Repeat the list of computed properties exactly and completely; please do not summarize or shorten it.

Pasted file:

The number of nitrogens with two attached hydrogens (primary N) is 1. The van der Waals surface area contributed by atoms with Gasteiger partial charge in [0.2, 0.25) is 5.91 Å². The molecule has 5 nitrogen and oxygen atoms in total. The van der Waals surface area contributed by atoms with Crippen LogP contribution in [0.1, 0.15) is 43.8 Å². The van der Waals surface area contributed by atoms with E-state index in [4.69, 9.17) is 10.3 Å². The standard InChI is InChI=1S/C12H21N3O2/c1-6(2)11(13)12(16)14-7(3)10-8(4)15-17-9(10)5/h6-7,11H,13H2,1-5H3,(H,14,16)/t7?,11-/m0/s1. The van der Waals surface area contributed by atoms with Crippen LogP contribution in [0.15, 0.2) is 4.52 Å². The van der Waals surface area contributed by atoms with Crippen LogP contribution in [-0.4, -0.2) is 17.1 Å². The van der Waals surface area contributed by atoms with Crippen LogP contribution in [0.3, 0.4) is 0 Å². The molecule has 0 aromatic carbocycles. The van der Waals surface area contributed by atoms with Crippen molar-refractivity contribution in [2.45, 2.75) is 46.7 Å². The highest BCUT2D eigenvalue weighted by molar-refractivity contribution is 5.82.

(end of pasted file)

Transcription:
The number of nitrogens with two attached hydrogens (primary N) is 1. The van der Waals surface area contributed by atoms with Gasteiger partial charge in [0.2, 0.25) is 5.91 Å². The molecule has 5 nitrogen and oxygen atoms in total. The van der Waals surface area contributed by atoms with Crippen LogP contribution in [0.1, 0.15) is 43.8 Å². The van der Waals surface area contributed by atoms with E-state index in [4.69, 9.17) is 10.3 Å². The standard InChI is InChI=1S/C12H21N3O2/c1-6(2)11(13)12(16)14-7(3)10-8(4)15-17-9(10)5/h6-7,11H,13H2,1-5H3,(H,14,16)/t7?,11-/m0/s1. The van der Waals surface area contributed by atoms with Crippen LogP contribution in [0.15, 0.2) is 4.52 Å². The van der Waals surface area contributed by atoms with Crippen LogP contribution in [-0.4, -0.2) is 17.1 Å². The van der Waals surface area contributed by atoms with Crippen LogP contribution in [0.3, 0.4) is 0 Å². The molecule has 0 aromatic carbocycles. The van der Waals surface area contributed by atoms with Crippen molar-refractivity contribution in [2.45, 2.75) is 46.7 Å². The highest BCUT2D eigenvalue weighted by molar-refractivity contribution is 5.82.